Service control feature on FortiRu Controller’s been there for quite some time now. This has been very effective in managing the mDNS traffic on wireless side. Once you enable this feature on the Wireless controller you could manage the mDNS traffic flow across VLANS and ESSIDS by creating Service control policy.

This works well for mDNS traffic control for Airprint ,Airplay, etc. There are some limitation in case of chromecast multicast traffic management when it comes managing SSDP traffic.

FortiRU controller don’t support SSDP service control across multiple VLANs from day one. While still this can work between ESSIDs within VLAN.

Reason, In your FortiRU controller’s :

                           SSDP forwarding happens on data path
                           mDNS forwarding happens on user space.

Since SSDP traffic doesn’t hit the user space the Service control policy don’t get applied.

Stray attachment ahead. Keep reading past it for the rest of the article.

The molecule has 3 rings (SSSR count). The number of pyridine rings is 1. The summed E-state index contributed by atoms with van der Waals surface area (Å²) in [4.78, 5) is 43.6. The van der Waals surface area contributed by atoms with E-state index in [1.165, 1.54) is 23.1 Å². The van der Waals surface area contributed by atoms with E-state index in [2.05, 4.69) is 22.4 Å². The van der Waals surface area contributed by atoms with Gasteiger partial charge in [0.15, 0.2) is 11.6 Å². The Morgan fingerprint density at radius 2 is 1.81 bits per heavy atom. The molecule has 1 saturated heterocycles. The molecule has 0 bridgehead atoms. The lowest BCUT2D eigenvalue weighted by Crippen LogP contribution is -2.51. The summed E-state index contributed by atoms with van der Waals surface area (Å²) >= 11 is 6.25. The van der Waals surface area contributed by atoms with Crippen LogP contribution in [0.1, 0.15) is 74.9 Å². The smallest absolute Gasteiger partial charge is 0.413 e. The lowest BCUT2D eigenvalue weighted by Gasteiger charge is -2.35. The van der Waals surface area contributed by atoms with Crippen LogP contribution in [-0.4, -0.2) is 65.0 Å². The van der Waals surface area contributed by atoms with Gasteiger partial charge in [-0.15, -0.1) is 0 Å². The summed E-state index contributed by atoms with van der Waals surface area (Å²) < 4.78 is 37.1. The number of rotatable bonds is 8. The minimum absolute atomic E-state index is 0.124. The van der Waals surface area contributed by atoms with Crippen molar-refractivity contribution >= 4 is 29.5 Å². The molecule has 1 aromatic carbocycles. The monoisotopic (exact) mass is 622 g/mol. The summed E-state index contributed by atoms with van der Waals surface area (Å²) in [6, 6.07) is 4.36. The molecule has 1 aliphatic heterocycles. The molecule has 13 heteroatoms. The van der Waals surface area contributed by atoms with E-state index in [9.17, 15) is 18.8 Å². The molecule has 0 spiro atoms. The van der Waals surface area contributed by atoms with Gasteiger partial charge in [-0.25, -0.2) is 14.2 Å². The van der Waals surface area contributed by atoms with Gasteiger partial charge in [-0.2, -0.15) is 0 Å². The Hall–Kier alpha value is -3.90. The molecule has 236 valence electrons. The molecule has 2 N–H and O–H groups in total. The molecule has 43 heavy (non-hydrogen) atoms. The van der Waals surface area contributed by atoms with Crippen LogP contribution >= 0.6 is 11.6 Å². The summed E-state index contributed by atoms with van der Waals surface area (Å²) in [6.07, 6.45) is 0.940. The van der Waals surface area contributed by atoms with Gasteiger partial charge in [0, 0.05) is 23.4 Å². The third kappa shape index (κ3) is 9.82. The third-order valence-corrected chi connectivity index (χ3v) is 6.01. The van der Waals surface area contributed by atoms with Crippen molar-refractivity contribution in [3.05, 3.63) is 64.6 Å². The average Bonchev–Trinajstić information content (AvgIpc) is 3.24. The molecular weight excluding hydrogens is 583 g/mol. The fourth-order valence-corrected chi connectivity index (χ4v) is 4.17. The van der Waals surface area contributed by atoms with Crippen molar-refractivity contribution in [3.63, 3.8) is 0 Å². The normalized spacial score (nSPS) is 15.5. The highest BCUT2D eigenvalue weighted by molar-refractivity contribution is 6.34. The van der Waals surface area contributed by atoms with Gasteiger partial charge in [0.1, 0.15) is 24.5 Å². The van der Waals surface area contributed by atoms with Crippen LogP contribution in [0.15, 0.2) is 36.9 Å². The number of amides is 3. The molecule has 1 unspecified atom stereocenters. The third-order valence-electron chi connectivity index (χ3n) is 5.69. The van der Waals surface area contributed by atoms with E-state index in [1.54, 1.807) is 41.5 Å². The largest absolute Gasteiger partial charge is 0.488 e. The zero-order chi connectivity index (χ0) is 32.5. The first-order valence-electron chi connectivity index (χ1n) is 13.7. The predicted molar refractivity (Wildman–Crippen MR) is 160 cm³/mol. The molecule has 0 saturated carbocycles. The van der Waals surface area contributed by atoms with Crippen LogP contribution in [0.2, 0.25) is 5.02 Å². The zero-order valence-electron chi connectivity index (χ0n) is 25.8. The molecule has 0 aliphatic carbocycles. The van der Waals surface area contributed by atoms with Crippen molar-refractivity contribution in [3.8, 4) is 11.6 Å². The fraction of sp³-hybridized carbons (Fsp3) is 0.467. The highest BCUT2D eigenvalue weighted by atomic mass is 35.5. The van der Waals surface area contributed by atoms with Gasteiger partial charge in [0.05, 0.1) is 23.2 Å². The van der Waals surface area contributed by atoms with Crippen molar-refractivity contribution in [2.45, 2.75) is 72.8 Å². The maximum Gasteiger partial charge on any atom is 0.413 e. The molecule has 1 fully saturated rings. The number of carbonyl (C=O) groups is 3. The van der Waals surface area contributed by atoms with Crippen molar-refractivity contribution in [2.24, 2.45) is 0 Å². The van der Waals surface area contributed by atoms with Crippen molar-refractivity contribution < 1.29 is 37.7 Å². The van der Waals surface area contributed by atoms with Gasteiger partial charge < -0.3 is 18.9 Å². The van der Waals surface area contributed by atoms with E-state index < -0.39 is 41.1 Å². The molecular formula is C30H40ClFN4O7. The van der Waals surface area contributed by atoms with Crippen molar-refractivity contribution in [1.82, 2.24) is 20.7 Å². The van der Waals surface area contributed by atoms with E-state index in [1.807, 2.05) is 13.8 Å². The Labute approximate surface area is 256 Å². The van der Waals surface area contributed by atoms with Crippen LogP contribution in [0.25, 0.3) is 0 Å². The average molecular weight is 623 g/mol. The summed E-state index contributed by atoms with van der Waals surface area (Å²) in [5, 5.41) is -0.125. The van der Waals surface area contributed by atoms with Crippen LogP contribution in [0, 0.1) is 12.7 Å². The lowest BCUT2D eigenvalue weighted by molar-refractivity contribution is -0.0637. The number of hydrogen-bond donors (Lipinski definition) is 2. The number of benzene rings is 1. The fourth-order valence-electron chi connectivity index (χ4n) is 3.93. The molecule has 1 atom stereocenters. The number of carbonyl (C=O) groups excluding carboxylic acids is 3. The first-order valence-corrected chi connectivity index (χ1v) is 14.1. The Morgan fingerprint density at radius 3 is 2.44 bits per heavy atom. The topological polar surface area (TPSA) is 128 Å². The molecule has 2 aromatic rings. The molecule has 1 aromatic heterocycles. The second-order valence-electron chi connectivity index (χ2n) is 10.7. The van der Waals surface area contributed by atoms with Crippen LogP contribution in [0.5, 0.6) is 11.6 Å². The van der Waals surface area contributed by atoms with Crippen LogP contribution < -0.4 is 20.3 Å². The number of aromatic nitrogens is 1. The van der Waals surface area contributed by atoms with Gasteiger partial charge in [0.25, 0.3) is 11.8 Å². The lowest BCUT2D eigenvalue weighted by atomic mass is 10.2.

A real world condition:  If you try use your Windows computer with chromecast you mostly will notice mDNS traffic used for discovery and mirroring. While on a iPad running YouTube application and you try to mirror that application you will see SSDP application used for discovery. So, this very well depends on Device/Application using SSDP ( udp dst port 1900) for discovery.

Following a Feature request, now from SD 8.4 General release onward it will be supported.

SSDP

By default, on  FortiRU OS you will have apple service types available for service control while for chromecast you might need to create your own service types(FortiRu OS might be missing what exactly you want).

#Configuration on WLC controller is straight forward::

1.Enable service control

enable service control

2.Confirm that your interested service types are available on your WLC controller for service control

service type

3.SC-AP Group creation

sc ap group

4. Publisher and subscriber User Group creation.

user group

5. Finally Policy creation:

policy.PNG

To debug Service control issue on WLC-Controller:

FortiMeruXXX(15)# sup-cli
FortiMeruXXX]
FortiMeruXXX] tr ServiceMgr ffffffff

FortiMeruXXX] trace on (turn on the trace)

Once the issue is captured turn it OFF.

FortiMeruXXX] trace off (turn OFF the trace)

To debug on AP side:

AP level : (check the client connected AP and run the trace on the AP)

Conn ap  

ap X> trace on 
Real-time trace display enabled for severity >= 0. 

Once the issue is captured turn it OFF. 

ap X> trace off 
Real-time trace display disabled. 

 

Wi-Fi Now Conference Bangkok-2017